Blue Specular Optics
Microsoft's proprietary high-angle imaging optics generate more exact surface images—even of shiny surfaces such as granite and marble—instead of blurry, out-of-focus images, as can be produced by many of the leading laser mice. And blue light helps create high-resolution, high-contrast images for better navigation.
Four Times Wider and More Diffuse Beam for Better Imaging and Tracking
The wider beam enables illumination of a larger surface area and allows more light to return to the sensor. This helps for tracking on irregular surfaces such as carpet, where a smaller beam could get lost between the individual fibers. The BlueTrack Technology light source is optimized to provide illumination at the tracking surface that is more uniform than current laser or optical mice.
This illumination is accomplished by using a new optical element, never before used in a mouse. The light source is encapsulated in a diffusing optic that smoothes out hot spots within the illumination profile. While the concept of diffused lighting is well known, the application of diffused light sources to mice is a Microsoft proprietary technology.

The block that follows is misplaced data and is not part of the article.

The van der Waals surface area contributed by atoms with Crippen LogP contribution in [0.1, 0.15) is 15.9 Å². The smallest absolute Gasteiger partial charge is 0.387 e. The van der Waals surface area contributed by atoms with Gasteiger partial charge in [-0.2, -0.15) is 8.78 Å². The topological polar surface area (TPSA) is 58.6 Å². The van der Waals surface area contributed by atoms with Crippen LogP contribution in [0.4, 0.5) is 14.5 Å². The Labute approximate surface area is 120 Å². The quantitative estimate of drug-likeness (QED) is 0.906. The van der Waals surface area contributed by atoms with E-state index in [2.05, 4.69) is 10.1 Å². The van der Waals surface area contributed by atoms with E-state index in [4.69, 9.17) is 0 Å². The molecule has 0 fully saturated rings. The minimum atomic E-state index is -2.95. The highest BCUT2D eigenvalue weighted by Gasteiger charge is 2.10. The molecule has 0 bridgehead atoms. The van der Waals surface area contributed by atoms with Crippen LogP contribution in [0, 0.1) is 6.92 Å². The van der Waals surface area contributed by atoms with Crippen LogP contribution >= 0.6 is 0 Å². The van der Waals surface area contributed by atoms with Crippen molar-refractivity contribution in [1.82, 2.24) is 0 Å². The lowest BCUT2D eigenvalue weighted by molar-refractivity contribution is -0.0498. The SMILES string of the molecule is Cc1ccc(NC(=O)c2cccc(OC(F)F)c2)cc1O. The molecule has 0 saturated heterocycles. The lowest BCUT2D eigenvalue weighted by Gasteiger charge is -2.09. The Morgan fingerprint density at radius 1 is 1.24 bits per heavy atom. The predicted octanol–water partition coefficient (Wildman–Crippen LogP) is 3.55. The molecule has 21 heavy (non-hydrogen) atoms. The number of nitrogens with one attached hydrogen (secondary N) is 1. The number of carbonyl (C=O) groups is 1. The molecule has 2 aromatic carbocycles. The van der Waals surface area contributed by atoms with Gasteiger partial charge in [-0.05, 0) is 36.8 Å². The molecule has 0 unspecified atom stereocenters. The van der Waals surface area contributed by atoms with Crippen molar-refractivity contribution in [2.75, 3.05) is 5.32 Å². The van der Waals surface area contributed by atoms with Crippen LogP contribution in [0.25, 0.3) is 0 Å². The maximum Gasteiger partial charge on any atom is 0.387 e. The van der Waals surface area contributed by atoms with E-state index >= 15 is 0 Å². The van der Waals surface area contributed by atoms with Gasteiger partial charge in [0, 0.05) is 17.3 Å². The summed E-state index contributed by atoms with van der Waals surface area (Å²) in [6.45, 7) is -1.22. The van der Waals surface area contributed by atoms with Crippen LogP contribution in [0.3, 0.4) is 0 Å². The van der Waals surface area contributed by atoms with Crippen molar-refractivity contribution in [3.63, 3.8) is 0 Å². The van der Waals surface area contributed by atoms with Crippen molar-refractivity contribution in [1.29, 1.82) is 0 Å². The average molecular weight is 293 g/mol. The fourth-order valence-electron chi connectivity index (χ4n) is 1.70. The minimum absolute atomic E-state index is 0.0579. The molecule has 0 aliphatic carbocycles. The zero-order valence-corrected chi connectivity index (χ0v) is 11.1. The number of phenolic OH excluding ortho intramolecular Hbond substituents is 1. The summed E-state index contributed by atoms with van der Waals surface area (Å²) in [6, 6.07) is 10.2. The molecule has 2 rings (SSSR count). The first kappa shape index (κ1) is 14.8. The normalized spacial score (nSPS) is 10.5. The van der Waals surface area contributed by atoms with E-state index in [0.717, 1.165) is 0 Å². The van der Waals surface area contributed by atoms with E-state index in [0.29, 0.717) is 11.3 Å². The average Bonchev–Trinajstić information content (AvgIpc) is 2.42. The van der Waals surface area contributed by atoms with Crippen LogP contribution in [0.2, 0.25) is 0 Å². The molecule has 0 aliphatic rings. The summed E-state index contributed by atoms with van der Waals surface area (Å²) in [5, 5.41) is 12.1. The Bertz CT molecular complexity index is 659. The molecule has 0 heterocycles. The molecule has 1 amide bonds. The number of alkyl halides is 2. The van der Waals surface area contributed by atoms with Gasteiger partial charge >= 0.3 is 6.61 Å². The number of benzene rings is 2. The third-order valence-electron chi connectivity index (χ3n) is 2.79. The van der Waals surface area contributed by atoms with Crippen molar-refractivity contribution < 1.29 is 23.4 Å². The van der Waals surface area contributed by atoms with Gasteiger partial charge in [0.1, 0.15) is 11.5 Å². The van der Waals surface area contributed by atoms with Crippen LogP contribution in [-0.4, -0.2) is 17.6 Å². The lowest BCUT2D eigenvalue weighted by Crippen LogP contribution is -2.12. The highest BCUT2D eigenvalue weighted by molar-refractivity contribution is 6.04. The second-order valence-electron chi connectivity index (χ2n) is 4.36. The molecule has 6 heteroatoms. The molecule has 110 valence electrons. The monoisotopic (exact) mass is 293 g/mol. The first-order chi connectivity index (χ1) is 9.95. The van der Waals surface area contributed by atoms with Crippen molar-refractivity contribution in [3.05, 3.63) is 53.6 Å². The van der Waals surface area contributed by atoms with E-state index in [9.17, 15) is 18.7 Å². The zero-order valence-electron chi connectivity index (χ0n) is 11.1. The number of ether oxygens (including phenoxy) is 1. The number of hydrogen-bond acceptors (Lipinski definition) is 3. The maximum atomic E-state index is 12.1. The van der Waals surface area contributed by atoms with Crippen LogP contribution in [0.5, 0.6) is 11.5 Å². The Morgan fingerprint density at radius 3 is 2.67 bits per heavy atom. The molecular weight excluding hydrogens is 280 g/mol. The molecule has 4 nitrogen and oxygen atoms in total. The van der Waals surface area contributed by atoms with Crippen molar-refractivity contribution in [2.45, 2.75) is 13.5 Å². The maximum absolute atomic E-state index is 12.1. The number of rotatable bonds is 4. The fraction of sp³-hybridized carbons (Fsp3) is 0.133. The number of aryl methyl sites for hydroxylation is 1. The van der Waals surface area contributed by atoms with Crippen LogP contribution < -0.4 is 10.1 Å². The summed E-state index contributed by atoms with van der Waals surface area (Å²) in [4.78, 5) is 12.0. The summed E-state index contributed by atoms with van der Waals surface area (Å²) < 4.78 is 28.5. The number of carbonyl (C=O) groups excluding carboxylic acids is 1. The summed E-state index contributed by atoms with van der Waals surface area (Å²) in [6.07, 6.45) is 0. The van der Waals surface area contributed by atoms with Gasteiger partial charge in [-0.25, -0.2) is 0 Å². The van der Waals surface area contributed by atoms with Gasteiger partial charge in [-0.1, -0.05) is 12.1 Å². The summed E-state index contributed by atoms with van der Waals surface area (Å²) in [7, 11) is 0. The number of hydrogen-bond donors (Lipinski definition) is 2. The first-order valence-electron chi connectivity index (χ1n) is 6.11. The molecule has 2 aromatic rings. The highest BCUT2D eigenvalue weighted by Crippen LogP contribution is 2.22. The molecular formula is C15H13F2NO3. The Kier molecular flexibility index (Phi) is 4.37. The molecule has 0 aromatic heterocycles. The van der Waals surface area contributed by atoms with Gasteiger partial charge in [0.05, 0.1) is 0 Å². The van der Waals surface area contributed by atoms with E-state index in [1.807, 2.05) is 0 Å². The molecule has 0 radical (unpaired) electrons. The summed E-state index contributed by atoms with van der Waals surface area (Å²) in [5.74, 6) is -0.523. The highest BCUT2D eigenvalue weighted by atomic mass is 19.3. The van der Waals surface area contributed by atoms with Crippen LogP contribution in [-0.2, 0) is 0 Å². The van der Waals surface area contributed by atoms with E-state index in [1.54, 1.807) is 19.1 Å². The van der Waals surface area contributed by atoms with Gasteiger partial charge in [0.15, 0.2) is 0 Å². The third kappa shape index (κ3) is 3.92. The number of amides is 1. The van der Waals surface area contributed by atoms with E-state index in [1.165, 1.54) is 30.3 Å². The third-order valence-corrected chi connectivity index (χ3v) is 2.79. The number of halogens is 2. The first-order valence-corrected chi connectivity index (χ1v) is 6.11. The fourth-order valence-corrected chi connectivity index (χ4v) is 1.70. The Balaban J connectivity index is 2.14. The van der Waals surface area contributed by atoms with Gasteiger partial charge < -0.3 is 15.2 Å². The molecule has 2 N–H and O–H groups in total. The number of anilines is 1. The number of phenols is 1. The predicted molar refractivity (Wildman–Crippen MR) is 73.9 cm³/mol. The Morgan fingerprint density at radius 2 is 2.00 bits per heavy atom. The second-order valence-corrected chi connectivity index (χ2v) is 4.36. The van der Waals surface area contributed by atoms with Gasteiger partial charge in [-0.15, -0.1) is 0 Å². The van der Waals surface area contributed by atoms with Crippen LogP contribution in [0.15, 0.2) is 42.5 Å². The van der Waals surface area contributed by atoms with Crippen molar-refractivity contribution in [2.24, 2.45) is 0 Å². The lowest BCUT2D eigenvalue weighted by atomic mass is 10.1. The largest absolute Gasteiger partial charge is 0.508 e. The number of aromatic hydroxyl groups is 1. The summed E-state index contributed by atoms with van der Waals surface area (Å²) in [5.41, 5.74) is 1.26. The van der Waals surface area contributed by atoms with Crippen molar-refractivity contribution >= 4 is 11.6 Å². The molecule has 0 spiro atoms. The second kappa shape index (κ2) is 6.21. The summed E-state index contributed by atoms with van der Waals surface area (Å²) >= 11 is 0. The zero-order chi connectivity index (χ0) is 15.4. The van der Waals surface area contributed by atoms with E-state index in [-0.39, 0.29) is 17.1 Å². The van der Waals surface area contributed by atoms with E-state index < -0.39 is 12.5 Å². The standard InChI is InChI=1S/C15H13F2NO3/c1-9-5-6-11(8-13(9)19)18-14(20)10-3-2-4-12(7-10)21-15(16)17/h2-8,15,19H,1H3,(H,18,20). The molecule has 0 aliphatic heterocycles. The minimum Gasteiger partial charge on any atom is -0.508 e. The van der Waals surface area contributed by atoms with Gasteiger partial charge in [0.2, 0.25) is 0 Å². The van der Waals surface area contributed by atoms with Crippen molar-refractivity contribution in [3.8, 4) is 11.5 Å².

Incoherent Blue Light
Laser mice use coherent light that's easily disrupted by dust and dirt, leading to poor tracking. The Explorer Mouse's incoherent blue light doesn't have the extreme sensitivity to dust, so the signal quality is maintained. This means your mouse will provide excellent performance even in a less than clean environment—you'll get great precision performance in a dusty workshop or outdoors just as you do on an ideal clean surface.”